Has meeting regulatory requirements gone from high priority to the only priority for healthcare IT? Read Health IT Priorities: No Breathing Room, an InformationWeek Healthcare digital issue.

Alison Diana has written about technology and business for more than 20 years. She was editor, contributors, at Internet Evolution; editor-in-chief of 21st Century IT; and managing editor, sections, at CRN. She has also written for eWeek, Baseline Magazine, Redmond Channel ... View Full Bio
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don voltz
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don voltz,
User Rank: Author
6/9/2014 | 3:43:01 PM
Re: IT to help the VA
Clearly interoperability continues to plaque EMR's and is a complex, not well understood issue with multiple proprietary systems implemented and a lack of standardization between them.  Lack of interoperability slows innovation in healthcare since it is the road block for cost effective IT solutions in support of care providers.  One of the best ways to address the VA challenges is to scale up care providers bandwidth since it is a zero sum game on the number of care providers available to extend more coverage for patient care.

With the amount of stimulus funds that has been invested in a national implementation of EMRs, I think the issue of interoperability needs to be implemented in a shorter time frame.  From the ONC 13 page document on their 10 year vision, it is clear that this needs to be accomplished, 

"To ensure that individuals and care providers send, receive, find, and use a basic set of essential health information across the care continuum over the next three years, we need to migrate policy and funding levers to create the business and clinical imperative for interoperability and electronic health information exchange," 

But why wait ten years when we can do this today with healthcare 2.0 vendors like Zoeticx. They provide the ability to view patient medical information from different EMRs from one type of media. This type of technology will cut down potential errors, while at the same time, giving back precious time to care providers so they can take care of additional patients. (I can prove this to you through a simple WebEx demo if you have time next week.  I would be happy to volunteer to help arrange a demo through web ex. We believe a healthcare Ninja must always be well armed.) ☺  

EMR vendors have a conflict of interest with widespread access and use of their systems by physicians and other hospital systems where there is no license agreement in place or business relationship with their product.  Patient's past medical data, collected by EMR's, is absolutely required for physicians and other healthcare providers to care for patients in a safe, efficient and cost conscious way.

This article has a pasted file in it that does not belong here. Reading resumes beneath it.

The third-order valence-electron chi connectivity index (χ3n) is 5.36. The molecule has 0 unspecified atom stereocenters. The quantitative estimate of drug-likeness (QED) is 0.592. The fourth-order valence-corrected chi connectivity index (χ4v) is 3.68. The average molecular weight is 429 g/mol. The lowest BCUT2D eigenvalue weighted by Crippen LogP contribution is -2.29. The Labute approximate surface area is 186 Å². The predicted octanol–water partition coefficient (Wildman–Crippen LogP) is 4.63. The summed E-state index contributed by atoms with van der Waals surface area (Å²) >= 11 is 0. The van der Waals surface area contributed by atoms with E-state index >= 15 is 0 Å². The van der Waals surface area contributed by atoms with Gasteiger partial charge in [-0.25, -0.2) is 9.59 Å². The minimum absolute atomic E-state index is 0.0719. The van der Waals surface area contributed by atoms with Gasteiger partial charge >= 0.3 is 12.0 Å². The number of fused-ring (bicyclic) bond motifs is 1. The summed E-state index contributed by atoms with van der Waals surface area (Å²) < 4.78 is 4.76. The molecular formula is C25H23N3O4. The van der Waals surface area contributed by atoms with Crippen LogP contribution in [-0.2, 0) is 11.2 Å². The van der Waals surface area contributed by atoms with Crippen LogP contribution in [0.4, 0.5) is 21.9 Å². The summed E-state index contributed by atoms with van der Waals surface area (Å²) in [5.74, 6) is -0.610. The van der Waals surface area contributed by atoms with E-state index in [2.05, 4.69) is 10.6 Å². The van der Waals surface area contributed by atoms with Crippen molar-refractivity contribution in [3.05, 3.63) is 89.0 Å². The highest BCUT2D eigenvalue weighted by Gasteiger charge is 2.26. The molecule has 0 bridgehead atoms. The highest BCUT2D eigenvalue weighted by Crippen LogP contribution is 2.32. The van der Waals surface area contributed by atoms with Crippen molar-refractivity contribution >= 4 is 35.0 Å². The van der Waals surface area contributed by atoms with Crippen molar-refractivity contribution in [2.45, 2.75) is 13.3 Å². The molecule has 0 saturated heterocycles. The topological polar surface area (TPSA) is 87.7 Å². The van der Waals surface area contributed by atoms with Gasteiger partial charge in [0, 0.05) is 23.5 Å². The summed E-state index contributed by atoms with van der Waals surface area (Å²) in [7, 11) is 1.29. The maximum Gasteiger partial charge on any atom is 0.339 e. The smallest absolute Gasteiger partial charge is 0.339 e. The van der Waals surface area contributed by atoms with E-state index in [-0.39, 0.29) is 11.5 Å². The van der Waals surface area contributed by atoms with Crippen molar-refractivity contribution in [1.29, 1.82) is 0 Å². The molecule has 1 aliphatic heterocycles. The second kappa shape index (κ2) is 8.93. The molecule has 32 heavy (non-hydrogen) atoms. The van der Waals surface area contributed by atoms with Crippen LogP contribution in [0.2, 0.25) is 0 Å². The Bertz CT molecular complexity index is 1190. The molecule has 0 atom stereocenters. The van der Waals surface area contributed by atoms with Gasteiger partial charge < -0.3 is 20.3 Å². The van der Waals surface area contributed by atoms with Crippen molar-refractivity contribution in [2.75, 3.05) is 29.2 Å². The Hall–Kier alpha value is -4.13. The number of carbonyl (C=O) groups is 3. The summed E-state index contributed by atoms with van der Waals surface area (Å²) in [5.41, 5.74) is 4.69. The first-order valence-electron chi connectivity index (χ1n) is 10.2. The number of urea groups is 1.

This discussion on interoperability has been focused on HIE (Healthcare Information Exchange) where duplicated patient medical data records add to the overall complexity. On the other hand, leading EMR vendors advocate for a rip-and-replace effort, as you cites in your response as 'too costly to oust the incumbent'. Why do healthcare institutes have to rip-and-replace its deployed EMR, or create additional database layers in order to achieve interoperability? Or do they really offer interoperability, or yet another roadblock to a true interoperability solution. Would one entertain solutions focusing on patient medical information (not data) sharing (not exchange)? Why not leverage data from the existing deployed EMR solutions (its strength in data) to dynamic patient medical information?

I think we should step back and look at what would be feasible and practical for healthcare and care providers. 
  1. Achieving interoperability by adopting standard patient medical data format (ONC) in the EMR: This 'train' has left the station. As EMRs are deployed in most US healthcare facilities, to roll out the next generation of EMRs using a new patient medical format standard is mostly equivalent to a rip-and-replace of an EMR system, which would lead to another wave of service disruption and severely impact care providers' bandwidth.
  2. Achieving interoperability by data duplication (HIE approach): Basically, it is about duplicating patient medical records and presented in an additional new data base layer adopting a new standard format. This approach does leverage existing EMR deployments, but it is costly and not sure to really address care providers' needs. It does address a number of needs such as patient medical data analysis, but faces the challenges of operating on potential stale data due to its batch mode synchronization approach.